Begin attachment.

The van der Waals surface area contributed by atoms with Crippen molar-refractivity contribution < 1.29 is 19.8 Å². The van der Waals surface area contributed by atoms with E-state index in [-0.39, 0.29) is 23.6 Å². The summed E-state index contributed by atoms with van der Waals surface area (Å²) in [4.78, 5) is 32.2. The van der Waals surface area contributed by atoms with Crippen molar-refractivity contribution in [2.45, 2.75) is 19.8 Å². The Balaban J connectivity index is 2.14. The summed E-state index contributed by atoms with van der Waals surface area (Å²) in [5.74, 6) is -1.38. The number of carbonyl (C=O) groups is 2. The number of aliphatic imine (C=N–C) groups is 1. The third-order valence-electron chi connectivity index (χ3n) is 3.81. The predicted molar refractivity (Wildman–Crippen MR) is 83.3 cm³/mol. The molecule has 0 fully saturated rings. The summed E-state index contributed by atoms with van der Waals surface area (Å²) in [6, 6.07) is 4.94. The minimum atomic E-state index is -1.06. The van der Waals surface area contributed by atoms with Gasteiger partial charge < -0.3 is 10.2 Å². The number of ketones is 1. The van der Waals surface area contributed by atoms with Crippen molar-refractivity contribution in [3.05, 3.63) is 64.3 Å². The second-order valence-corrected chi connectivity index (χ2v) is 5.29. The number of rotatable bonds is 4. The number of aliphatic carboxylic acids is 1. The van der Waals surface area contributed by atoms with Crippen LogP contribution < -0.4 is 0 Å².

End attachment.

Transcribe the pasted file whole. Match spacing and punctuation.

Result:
The van der Waals surface area contributed by atoms with Crippen molar-refractivity contribution < 1.29 is 19.8 Å². The van der Waals surface area contributed by atoms with E-state index in [-0.39, 0.29) is 23.6 Å². The summed E-state index contributed by atoms with van der Waals surface area (Å²) in [4.78, 5) is 32.2. The van der Waals surface area contributed by atoms with Crippen molar-refractivity contribution in [2.45, 2.75) is 19.8 Å². The Balaban J connectivity index is 2.14. The summed E-state index contributed by atoms with van der Waals surface area (Å²) in [5.74, 6) is -1.38. The number of carbonyl (C=O) groups is 2. The number of aliphatic imine (C=N–C) groups is 1. The third-order valence-electron chi connectivity index (χ3n) is 3.81. The predicted molar refractivity (Wildman–Crippen MR) is 83.3 cm³/mol. The molecule has 0 fully saturated rings. The summed E-state index contributed by atoms with van der Waals surface area (Å²) in [6, 6.07) is 4.94. The minimum atomic E-state index is -1.06. The van der Waals surface area contributed by atoms with Gasteiger partial charge < -0.3 is 10.2 Å². The number of ketones is 1. The van der Waals surface area contributed by atoms with Crippen molar-refractivity contribution in [3.05, 3.63) is 64.3 Å². The second-order valence-corrected chi connectivity index (χ2v) is 5.29. The number of rotatable bonds is 4. The number of aliphatic carboxylic acids is 1. The van der Waals surface area contributed by atoms with Crippen LogP contribution < -0.4 is 0 Å².